Cultural & Artistic Vibrancy (arts, creativity, tourism, celebrations, special events, inclusion)
Nurturing our community: environmental sustainability (our natural environment, open spaces, solid waste, recycling, parks, greenways, rural buffer)
A place for everyone: public safety & diversity (youth, teens, safe places, a welcoming community) Our Dynamic Region: (regional assets, partnerships, potential for shared success)
3. The Principles Each work group should address how their plan supports
- Protecting and celebrating our natural assets
- Creating opportunities for social exchange and community capital
- Strengthening our physical infrastructure
- Encouraging sustainable practices and a diversified tax base
- Supporting safe and healthy lifestyles
4. The practical framework Each work group would also frame their work around these two guiding questions:
- How will our input inform policy decisions by elected officials?
- How will our input inform planning and implementation by the city manager and staff?
With the help of a good intern, we took the words and ideas from the papers and put them in a spreadsheet. We took that data and used Wordle, a web based tool for generating word clouds, to create this image. Word clouds are used to quickly indicate the most commonly used words in a block of text – the bigger the word, the more frequently it was used.
Each table has their own word cloud (the smaller ones). The 200 most frequently recorded words from all tables are in the larger cloud in the center.
There are many ways to think about words, ideas, and data. This is just one – what do you think?
Keren Goldshlager, Journalism Student at the University of North Carolina
An international student adamant about the University’s potential. A middle-aged woman dedicated to improving the town’s emergency response system. A storm water management employee passionate about environmental protection. A business owner determined to increase voter turnout in local elections.
These are just a few examples of the more than 300 residents that attended the kick-off of Chapel Hill 2020 last night. These people had different opinions to share, but they had one thing in common: a love for Chapel Hill.
The voices of these citizens will form the backbone of the new comprehensive plan. Town officials hope to make the planning process far more participatory and community-based than it has ever been. In fact, the mayor has said that he wants to get 10,000 people involved. Based on last night, I think his goal will be achieved.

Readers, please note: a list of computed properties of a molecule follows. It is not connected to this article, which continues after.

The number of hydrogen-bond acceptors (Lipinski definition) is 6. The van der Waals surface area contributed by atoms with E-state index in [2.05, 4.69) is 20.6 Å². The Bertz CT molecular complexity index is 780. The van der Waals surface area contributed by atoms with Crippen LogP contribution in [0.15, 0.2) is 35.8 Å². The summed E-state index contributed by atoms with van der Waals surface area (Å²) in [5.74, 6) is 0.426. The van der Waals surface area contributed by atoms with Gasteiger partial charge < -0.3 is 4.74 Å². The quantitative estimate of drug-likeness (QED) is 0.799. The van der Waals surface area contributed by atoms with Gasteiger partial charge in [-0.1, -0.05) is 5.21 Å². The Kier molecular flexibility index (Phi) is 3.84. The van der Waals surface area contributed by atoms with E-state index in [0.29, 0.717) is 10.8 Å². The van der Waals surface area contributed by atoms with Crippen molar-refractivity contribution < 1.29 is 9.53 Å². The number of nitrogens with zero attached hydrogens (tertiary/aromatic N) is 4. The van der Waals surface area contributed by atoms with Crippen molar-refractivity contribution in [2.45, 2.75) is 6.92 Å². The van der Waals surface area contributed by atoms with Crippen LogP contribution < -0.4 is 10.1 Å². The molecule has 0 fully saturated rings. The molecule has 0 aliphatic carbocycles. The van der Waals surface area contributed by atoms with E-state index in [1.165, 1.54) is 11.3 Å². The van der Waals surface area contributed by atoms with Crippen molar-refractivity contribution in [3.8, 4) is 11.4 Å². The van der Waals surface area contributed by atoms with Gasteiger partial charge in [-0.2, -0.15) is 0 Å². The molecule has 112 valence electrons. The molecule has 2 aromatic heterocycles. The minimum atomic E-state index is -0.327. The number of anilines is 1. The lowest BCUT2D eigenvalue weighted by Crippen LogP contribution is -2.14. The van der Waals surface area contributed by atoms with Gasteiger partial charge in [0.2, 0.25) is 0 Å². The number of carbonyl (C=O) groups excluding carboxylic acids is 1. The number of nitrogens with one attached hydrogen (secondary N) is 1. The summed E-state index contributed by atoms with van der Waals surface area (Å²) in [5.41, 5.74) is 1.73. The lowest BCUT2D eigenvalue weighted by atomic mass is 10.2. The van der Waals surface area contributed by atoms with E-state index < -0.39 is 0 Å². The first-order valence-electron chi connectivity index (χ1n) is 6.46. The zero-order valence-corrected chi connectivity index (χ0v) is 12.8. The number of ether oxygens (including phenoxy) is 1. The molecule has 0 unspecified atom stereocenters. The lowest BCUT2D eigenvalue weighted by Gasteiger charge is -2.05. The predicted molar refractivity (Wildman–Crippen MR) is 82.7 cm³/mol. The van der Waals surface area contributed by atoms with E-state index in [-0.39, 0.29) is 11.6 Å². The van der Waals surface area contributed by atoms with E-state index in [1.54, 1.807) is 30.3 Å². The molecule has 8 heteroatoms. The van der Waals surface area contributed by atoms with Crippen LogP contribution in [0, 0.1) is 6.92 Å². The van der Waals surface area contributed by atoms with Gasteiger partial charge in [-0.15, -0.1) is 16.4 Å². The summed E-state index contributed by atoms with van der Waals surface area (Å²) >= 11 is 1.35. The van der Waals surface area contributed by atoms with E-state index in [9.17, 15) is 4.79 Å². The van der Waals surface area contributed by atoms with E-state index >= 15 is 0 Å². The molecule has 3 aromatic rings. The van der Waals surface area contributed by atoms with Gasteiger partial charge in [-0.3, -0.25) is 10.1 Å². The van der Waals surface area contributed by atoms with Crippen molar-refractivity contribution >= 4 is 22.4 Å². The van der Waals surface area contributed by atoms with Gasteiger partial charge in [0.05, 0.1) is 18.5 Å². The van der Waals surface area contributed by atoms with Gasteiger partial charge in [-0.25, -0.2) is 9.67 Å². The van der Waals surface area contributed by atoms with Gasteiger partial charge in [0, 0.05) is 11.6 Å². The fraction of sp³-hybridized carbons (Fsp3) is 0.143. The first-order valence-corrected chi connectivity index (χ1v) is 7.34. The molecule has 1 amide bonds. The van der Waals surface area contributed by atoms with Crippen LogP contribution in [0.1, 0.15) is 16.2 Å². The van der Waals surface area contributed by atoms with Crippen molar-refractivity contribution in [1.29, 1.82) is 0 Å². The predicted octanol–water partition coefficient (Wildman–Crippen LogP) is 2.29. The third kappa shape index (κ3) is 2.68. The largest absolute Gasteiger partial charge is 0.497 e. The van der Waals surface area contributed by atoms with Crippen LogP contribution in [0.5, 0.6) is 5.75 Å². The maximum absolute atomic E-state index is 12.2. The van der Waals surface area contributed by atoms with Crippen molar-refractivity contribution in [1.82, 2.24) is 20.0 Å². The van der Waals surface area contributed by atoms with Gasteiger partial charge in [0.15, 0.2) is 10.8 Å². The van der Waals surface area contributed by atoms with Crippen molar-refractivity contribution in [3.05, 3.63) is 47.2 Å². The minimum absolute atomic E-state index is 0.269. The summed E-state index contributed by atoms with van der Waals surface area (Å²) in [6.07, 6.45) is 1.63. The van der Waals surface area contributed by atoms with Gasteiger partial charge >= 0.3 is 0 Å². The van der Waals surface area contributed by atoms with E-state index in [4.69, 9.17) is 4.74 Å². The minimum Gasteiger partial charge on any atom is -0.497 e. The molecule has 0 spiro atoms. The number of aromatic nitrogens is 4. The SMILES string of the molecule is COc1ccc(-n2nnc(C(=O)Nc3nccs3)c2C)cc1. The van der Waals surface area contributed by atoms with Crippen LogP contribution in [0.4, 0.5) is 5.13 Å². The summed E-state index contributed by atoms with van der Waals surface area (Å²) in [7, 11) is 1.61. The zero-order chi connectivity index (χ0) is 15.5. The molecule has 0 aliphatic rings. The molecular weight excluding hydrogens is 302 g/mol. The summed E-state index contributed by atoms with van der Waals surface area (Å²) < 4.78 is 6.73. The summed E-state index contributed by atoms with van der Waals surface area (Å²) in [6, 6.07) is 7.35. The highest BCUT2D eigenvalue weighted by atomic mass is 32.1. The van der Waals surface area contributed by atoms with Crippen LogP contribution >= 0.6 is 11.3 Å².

The kick-off had two parts: an open house and a meeting. At the meeting, groups of about ten sat at tables and discussed what they thought the key themes of the plan should be. At the end of the night, leaders – called “facilitators” – shared the main ideas that their groups discussed.
As I circled the packed auditorium and zigzagged up and down the rows of tables, I realized just how much goes into creating a plan of this scope. While one group discussed affordable housing, another talked about cultivating creativity. As one table emphasized Chapel Hill’s need for economic growth, another table was gushing about the town’s quaint atmosphere. I heard about the University. I heard about expanding the tax base. I heard about just about everything.
The most interesting part of the experience was seeing people from all walks of life participating as equals. There were businessmen in button-downs quietly listening to the opinions of librarians in wide-rimmed glasses. There were town council members in t-shirts passively taking notes as small-business owners took charge of group discussions. I was enthusiastically welcomed to every table I wandered up to, even though I’m only a lowly junior at UNC.
All in all, I think the night was a success, although I’m interested to see how the dozens of themes that were discussed can possibly be narrowed down to a six key issues. How do you prioritize so many competing interests? The leaders of this plan definitely have their work cut out for them – but so do we.
Here is an Excel spreadsheet with the raw data from the Sept 27 2020 Kickoff Meeting. Each tab shows the input recorded at each table. Town staff and the facilitators are using this information to pull out some themes so check back later this week.
On October 6th, you’ll have a chance to help us identify the key themes and sign up for a work group.
Wow! Thanks to the hundreds of people who showed up at East Chapel Hill High last night to kick-off Chapel Hill 2020 – what a great crowd! The open house was great. People gathered around to hear what’s happening in Chapel Hill, grabbed a snack from the PTA table and met their neighbors.
By 6 o’clock, the commons was packed full and the fire chief counted over 375 people ready to get down to ideas for Chapel Hill’s vision and themes to make that vision real. The discussion were energetic (some groups even took it outside!) and people began putting pen to paper:
We’re kicking off Chapel Hill 2020 tomorrow at East Chapel Hill High (500 Weaver Dairy Road) and it’s amazing what’s coming together! While we get the tables set up and sharpen our pencils, we wanted to let you in on a few of the details:
- The agenda has been posted!
- Food will be available for purchase, thanks to the East Chapel Hill High PTA
- Child care for children ages 5 and over will be available, thanks to the YMCA Teen Leaders’ Club
Do you know someone who can’t make it? Or someone who wants to be involved? Send them over to www.chapelhill2020.org to learn more.
If you know people who want to learn more but can’t make the meeting, they can drop us an email email@example.com and we’ll come to them!